SEBI Discussion Paper on “Revising the Capital Raising Process”

There is a concern that issuers
have resorted to private placements and qualified institutional placements
(QIPs) to raise capital from specified investors rather than to public
offerings of shares. This is due to the excessive burden and costs associated
with a public offering of shares. Being cognizant of this tendency, SEBI has
proposed measures to nudge issuers to move away from private raising of capital
and into the public markets. This also enables public investors to have access
to investment opportunities created by capital raising efforts of issuers. Towards
this end, SEBI yesterday issued a Discussion
Paper on “Revising the capital raising process”
for public consultation
(comments are due by January 30, 2015). The discussion paper addresses two
specific aspects, viz. (i) the use of secondary market infrastructure for
making applications in a public offering (e-IPO), and (ii) fast tracking
issuances by listed companies.
E-IPOs
SEBI’s proposal involves the use of
secondary markets infrastructure for carrying out IPOs, which are essentially
primary market transactions. Under this system, investors will be able to
submit their applications to IPOs by placing orders through their
SEBI-registered intermediaries. To begin with, this process is available only
through Application Supported by Blocked Account (ASBA), and not other payment
processes. The investors may submit their application electronically, and need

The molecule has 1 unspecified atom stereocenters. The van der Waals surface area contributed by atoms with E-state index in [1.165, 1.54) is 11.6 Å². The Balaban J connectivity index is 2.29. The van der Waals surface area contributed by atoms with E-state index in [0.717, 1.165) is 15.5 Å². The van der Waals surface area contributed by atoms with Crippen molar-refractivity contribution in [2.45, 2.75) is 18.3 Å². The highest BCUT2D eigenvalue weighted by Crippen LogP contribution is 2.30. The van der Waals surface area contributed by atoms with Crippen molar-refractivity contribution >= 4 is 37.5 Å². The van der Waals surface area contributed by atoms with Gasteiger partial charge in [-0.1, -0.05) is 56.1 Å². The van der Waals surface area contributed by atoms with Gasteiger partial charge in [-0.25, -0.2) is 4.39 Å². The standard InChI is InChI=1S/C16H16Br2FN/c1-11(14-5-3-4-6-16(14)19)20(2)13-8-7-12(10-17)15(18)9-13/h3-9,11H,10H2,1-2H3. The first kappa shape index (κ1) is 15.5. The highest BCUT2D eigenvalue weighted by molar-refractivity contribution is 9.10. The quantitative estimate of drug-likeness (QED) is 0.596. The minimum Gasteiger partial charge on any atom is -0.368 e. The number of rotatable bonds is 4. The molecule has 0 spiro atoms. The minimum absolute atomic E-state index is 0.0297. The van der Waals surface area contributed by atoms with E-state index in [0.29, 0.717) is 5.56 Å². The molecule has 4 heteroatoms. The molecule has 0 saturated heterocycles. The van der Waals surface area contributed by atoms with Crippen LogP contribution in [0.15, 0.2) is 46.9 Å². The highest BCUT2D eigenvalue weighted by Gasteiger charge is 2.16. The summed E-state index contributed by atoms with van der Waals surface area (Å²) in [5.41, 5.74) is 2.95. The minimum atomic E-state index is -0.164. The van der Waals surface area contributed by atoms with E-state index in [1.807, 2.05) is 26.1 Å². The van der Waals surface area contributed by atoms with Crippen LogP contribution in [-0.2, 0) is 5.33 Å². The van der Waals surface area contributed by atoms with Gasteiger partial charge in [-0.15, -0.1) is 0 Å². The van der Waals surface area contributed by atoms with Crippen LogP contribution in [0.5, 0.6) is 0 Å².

not physically sign the forms. This is consistent with the recognition of
electronic documentation in the Companies Act, 2013.
This process is intended to reduce
the overall timeline for IPOs. While this effort is understandable, it is
focused largely on the procedural and mechanical aspects of the issue process.
Other matters such as disclosures and the responsibility for information
contained in the offer documents remain the same. In other words, the proposed
changes are procedural rather than substantive.
Follow-on Offerings
Conceptually, offerings of
securities by existing listed companies can do with less stringent regulation
given that such companies are required to comply with securities regulation and
secondary market disclosure norms under the listing agreement. In this behalf,
SEBI had previously allowed existing listed companies, subject to certain
conditions, to access the markets through rights issues and follow-on public
offerings (FPOs) without the requirement of filing an offer document with SEBI.
This liberalised procedure was hardly utilised by companies given the onerous
nature of the conditions imposed to quality for such offerings. Just by way of example,
one of the conditions is that “the average market capitalisation of public
shareholding of the issuer is at least Rs. three thousand crore”. By this
yardstick, according to SEBI, only 183 companies in India qualify. Now, SEBI
has proposed to relax some of these conditions so that they universe of
companies that can qualify to partake the liberalised procedures is enlarged.
For instance, the market capitalisation requirement above is proposed to be
reduced to Rs. 250 crores. Such a market capitalisation requirement is sought
to be done away with altogether for offerings by Central Public Sector
Enterprises (CPSEs) so long as other conditions are satisfied. This might be a
frontrunner to the massive disinvestment programme of the government that is on
the anvil.
All of these measures from SEBI
indicate its zeal towards boosting the primary markets, and to provide issuers
and investors with greater option for capital raising and investments. However,
while these changes are facilitative in nature, it is not clear whether they by
themselves would bring about visible change in the attitude of the issuers
towards capital raising.

About the author

Umakanth Varottil

Umakanth Varottil is an Associate Professor at the Faculty of Law, National University of Singapore. He specializes in corporate law and governance, mergers and acquisitions and cross-border investments. Prior to his foray into academia, Umakanth was a partner at a pre-eminent law firm in India.

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